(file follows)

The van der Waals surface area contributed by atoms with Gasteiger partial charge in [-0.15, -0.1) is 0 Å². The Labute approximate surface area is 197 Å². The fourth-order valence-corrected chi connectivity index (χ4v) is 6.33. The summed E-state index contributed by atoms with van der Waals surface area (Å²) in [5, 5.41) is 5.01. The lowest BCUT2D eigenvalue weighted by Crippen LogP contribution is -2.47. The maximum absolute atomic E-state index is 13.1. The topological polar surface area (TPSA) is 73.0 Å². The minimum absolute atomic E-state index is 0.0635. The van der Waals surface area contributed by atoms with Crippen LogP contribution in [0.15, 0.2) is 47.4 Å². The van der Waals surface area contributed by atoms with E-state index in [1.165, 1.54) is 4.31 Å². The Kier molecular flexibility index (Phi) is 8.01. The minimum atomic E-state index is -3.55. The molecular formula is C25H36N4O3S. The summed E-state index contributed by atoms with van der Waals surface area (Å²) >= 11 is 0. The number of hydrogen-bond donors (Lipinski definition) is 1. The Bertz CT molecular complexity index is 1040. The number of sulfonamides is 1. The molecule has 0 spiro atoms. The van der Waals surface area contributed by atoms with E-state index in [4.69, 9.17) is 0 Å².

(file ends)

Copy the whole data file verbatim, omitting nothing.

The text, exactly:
The van der Waals surface area contributed by atoms with Gasteiger partial charge in [-0.15, -0.1) is 0 Å². The Labute approximate surface area is 197 Å². The fourth-order valence-corrected chi connectivity index (χ4v) is 6.33. The summed E-state index contributed by atoms with van der Waals surface area (Å²) in [5, 5.41) is 5.01. The lowest BCUT2D eigenvalue weighted by Crippen LogP contribution is -2.47. The maximum absolute atomic E-state index is 13.1. The topological polar surface area (TPSA) is 73.0 Å². The minimum absolute atomic E-state index is 0.0635. The van der Waals surface area contributed by atoms with Crippen LogP contribution in [0.15, 0.2) is 47.4 Å². The van der Waals surface area contributed by atoms with E-state index in [1.165, 1.54) is 4.31 Å². The Kier molecular flexibility index (Phi) is 8.01. The minimum atomic E-state index is -3.55. The molecular formula is C25H36N4O3S. The summed E-state index contributed by atoms with van der Waals surface area (Å²) >= 11 is 0. The number of hydrogen-bond donors (Lipinski definition) is 1. The Bertz CT molecular complexity index is 1040. The number of sulfonamides is 1. The molecule has 0 spiro atoms. The van der Waals surface area contributed by atoms with E-state index in [4.69, 9.17) is 0 Å².